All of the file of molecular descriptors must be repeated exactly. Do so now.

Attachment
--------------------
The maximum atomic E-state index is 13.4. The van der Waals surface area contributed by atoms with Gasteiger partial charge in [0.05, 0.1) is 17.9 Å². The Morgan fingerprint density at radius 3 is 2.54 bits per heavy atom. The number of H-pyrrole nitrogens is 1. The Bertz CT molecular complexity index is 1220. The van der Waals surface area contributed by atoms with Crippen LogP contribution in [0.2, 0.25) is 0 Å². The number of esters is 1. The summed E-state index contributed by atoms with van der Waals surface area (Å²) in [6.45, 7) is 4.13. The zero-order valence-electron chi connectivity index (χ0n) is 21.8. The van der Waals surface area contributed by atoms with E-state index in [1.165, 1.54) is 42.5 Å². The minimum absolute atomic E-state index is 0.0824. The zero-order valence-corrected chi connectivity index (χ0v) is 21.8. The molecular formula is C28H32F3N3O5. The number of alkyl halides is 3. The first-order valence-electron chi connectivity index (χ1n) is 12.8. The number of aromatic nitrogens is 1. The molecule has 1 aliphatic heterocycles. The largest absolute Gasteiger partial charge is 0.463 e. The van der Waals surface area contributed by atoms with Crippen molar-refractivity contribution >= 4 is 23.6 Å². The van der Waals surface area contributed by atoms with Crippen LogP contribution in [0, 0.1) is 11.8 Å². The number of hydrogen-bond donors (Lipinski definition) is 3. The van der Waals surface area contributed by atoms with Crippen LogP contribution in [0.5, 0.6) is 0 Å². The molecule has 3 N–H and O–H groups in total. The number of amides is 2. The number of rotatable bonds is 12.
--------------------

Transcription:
The maximum atomic E-state index is 13.4. The van der Waals surface area contributed by atoms with Gasteiger partial charge in [0.05, 0.1) is 17.9 Å². The Morgan fingerprint density at radius 3 is 2.54 bits per heavy atom. The number of H-pyrrole nitrogens is 1. The Bertz CT molecular complexity index is 1220. The van der Waals surface area contributed by atoms with Crippen LogP contribution in [0.2, 0.25) is 0 Å². The number of esters is 1. The summed E-state index contributed by atoms with van der Waals surface area (Å²) in [6.45, 7) is 4.13. The zero-order valence-electron chi connectivity index (χ0n) is 21.8. The van der Waals surface area contributed by atoms with E-state index in [1.165, 1.54) is 42.5 Å². The minimum absolute atomic E-state index is 0.0824. The zero-order valence-corrected chi connectivity index (χ0v) is 21.8. The molecular formula is C28H32F3N3O5. The number of alkyl halides is 3. The first-order valence-electron chi connectivity index (χ1n) is 12.8. The number of aromatic nitrogens is 1. The molecule has 1 aliphatic heterocycles. The largest absolute Gasteiger partial charge is 0.463 e. The van der Waals surface area contributed by atoms with Crippen molar-refractivity contribution >= 4 is 23.6 Å². The van der Waals surface area contributed by atoms with Crippen LogP contribution in [0, 0.1) is 11.8 Å². The number of hydrogen-bond donors (Lipinski definition) is 3. The van der Waals surface area contributed by atoms with Crippen LogP contribution in [0.5, 0.6) is 0 Å². The molecule has 3 N–H and O–H groups in total. The number of amides is 2. The number of rotatable bonds is 12.